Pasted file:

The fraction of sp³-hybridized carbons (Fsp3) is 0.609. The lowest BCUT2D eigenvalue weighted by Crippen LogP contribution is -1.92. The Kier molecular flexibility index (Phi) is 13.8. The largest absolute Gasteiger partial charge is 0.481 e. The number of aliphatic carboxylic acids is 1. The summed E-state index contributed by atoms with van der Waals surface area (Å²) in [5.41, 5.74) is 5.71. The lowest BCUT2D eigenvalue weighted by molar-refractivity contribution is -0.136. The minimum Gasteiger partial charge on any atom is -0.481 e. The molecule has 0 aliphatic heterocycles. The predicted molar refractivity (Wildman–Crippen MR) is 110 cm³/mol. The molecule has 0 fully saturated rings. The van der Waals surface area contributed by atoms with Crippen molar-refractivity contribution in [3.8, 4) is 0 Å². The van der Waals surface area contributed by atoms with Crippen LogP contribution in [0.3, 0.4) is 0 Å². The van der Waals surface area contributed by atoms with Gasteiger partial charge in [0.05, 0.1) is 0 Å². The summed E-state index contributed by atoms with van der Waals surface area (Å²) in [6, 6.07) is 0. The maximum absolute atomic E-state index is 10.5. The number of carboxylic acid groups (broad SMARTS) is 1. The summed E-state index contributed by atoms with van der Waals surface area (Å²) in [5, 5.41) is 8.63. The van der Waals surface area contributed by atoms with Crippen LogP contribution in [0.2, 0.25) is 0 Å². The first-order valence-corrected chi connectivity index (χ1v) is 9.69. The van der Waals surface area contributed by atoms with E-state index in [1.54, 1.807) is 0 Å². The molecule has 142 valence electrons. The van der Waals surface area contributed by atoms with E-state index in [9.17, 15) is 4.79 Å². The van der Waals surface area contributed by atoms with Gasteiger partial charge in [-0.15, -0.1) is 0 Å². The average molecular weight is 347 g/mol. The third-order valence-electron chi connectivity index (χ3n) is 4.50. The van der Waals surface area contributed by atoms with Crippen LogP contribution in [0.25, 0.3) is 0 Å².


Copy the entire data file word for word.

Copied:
The fraction of sp³-hybridized carbons (Fsp3) is 0.609. The lowest BCUT2D eigenvalue weighted by Crippen LogP contribution is -1.92. The Kier molecular flexibility index (Phi) is 13.8. The largest absolute Gasteiger partial charge is 0.481 e. The number of aliphatic carboxylic acids is 1. The summed E-state index contributed by atoms with van der Waals surface area (Å²) in [5.41, 5.74) is 5.71. The lowest BCUT2D eigenvalue weighted by molar-refractivity contribution is -0.136. The minimum Gasteiger partial charge on any atom is -0.481 e. The molecule has 0 aliphatic heterocycles. The predicted molar refractivity (Wildman–Crippen MR) is 110 cm³/mol. The molecule has 0 fully saturated rings. The van der Waals surface area contributed by atoms with Crippen molar-refractivity contribution in [3.8, 4) is 0 Å². The van der Waals surface area contributed by atoms with Crippen LogP contribution in [0.3, 0.4) is 0 Å². The van der Waals surface area contributed by atoms with Gasteiger partial charge in [0.05, 0.1) is 0 Å². The summed E-state index contributed by atoms with van der Waals surface area (Å²) in [6, 6.07) is 0. The maximum absolute atomic E-state index is 10.5. The number of carboxylic acid groups (broad SMARTS) is 1. The summed E-state index contributed by atoms with van der Waals surface area (Å²) in [5, 5.41) is 8.63. The van der Waals surface area contributed by atoms with Crippen LogP contribution in [0.2, 0.25) is 0 Å². The first-order valence-corrected chi connectivity index (χ1v) is 9.69. The van der Waals surface area contributed by atoms with E-state index in [1.54, 1.807) is 0 Å². The molecule has 142 valence electrons. The van der Waals surface area contributed by atoms with E-state index in [9.17, 15) is 4.79 Å². The van der Waals surface area contributed by atoms with Gasteiger partial charge in [-0.15, -0.1) is 0 Å². The average molecular weight is 347 g/mol. The third-order valence-electron chi connectivity index (χ3n) is 4.50. The van der Waals surface area contributed by atoms with Crippen LogP contribution in [0.25, 0.3) is 0 Å².